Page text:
Some national chains aren’t biting either. Macy’s, Gap, and TGI Fridays told The Wall Street Journal that their Georgia locations would remain closed for the time being. Other chains that have shifted to a takeout or curbside-pickup only model, such as Starbucks and Best Buy, aren’t planning to welcome customers back into their stores either.
“It’s a complete failure of leadership,” says Ryan Wilson, the CEO and cofounder of the Gathering Spot, a members-only networking space and private social club in Atlanta. The Gathering Spot closed its physical space in March, and has since been operating virtually.
Wilson says he has been virtually meeting with and advising many of the club’s members. The discussions are frustrating, according to Wilson, as many small business owners in Georgia face a tough choice: risk their own health and that of staff in hopes of bringing in some sorely needed cash, or plunge deeper into financial ruin. “It’s hard for me to tell a business owner that they should not open their doors when the thing that they’re going to say back to you is, ‘If I don’t figure out a way to start some sort of forward progress here, I run the risk of not having the business be there at all,’“ he says.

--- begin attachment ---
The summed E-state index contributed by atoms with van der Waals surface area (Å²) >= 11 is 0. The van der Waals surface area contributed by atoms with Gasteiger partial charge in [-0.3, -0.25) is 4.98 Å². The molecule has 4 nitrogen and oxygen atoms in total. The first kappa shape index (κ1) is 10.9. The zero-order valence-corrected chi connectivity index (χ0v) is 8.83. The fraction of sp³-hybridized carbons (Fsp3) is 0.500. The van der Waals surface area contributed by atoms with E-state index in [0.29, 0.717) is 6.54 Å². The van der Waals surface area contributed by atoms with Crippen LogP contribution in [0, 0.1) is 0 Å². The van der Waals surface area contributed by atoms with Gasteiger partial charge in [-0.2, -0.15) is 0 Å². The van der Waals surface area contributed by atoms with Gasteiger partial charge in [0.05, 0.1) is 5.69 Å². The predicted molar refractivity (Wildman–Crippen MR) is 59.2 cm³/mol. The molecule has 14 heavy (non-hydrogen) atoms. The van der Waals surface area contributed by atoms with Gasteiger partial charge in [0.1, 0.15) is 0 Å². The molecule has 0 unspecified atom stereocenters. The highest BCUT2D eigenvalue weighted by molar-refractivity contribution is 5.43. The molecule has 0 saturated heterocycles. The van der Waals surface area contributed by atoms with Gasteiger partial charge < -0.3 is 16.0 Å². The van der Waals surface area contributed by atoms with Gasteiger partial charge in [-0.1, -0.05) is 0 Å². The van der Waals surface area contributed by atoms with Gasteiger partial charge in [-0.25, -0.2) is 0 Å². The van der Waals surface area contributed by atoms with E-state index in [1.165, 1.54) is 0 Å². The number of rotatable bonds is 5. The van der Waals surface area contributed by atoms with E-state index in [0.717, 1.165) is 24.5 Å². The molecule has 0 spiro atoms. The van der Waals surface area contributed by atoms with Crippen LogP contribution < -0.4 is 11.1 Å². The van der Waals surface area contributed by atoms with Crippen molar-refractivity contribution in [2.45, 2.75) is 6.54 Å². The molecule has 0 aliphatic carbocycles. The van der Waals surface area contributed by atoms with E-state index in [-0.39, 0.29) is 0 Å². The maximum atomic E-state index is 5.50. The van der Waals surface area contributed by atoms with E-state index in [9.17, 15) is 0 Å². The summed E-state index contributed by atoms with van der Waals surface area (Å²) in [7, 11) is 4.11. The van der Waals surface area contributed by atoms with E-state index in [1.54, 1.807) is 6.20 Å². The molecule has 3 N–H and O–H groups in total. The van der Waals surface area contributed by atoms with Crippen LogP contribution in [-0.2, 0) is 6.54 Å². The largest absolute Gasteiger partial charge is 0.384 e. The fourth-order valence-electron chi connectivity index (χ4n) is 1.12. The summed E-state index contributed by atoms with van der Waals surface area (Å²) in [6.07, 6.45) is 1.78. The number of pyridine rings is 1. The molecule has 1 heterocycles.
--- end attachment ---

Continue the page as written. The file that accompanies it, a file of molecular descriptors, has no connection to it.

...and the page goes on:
About half of the Gathering Spot members that were eligible to reopen Friday did so, while half will stay closed for safety reasons, he noted. As more businesses reopen, Wilson says it will get more difficult for those that stay closed due to health concerns. He reports he’s spoken to restaurant owners who had previously been able to use the state-mandated closure to renegotiate terms with landlords and lenders, and now expect to face resistance. He says the governor’s order also may affect businesses planning to file claims under business continuity insurance policies.
Some business owners worry about their reputation if a customer gets sick. “If you get known as that restaurant where somebody caught the virus—you’re dead, gone. No one will ever go there again,” says Sam Stuhlman, owner of ZuZZu, a small Sicilian restaurant in Roswell, Georgia. Out of concern for the health of his staff and customers, Stuhlman halted most of the restaurant’s operations in mid-March, switching to takeout only a few days before local officials ordered all restaurants in the area to do the same.